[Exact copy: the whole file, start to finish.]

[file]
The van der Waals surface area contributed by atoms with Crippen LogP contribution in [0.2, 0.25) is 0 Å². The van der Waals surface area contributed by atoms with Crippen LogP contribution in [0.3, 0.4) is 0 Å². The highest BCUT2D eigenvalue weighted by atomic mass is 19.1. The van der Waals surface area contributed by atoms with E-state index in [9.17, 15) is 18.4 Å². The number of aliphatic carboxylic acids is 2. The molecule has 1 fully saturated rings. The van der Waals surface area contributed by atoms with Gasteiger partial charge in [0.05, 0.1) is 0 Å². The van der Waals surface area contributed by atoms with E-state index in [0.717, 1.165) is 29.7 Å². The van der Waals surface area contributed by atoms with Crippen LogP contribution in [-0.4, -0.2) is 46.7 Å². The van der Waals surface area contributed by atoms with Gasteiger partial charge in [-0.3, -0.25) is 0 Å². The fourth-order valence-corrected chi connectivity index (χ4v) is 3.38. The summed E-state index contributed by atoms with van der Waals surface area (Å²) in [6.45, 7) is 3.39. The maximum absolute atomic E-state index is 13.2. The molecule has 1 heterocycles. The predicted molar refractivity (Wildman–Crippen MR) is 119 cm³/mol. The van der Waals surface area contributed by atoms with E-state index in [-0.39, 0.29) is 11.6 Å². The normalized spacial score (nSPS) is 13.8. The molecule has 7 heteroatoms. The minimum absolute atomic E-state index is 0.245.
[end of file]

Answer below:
The van der Waals surface area contributed by atoms with Crippen LogP contribution in [0.2, 0.25) is 0 Å². The van der Waals surface area contributed by atoms with Crippen LogP contribution in [0.3, 0.4) is 0 Å². The highest BCUT2D eigenvalue weighted by atomic mass is 19.1. The van der Waals surface area contributed by atoms with E-state index in [9.17, 15) is 18.4 Å². The number of aliphatic carboxylic acids is 2. The molecule has 1 fully saturated rings. The van der Waals surface area contributed by atoms with Gasteiger partial charge in [0.05, 0.1) is 0 Å². The van der Waals surface area contributed by atoms with E-state index in [0.717, 1.165) is 29.7 Å². The van der Waals surface area contributed by atoms with Crippen LogP contribution in [-0.4, -0.2) is 46.7 Å². The van der Waals surface area contributed by atoms with Gasteiger partial charge in [-0.3, -0.25) is 0 Å². The fourth-order valence-corrected chi connectivity index (χ4v) is 3.38. The summed E-state index contributed by atoms with van der Waals surface area (Å²) in [6.45, 7) is 3.39. The maximum absolute atomic E-state index is 13.2. The molecule has 1 heterocycles. The predicted molar refractivity (Wildman–Crippen MR) is 119 cm³/mol. The van der Waals surface area contributed by atoms with E-state index in [-0.39, 0.29) is 11.6 Å². The normalized spacial score (nSPS) is 13.8. The molecule has 7 heteroatoms. The minimum absolute atomic E-state index is 0.245.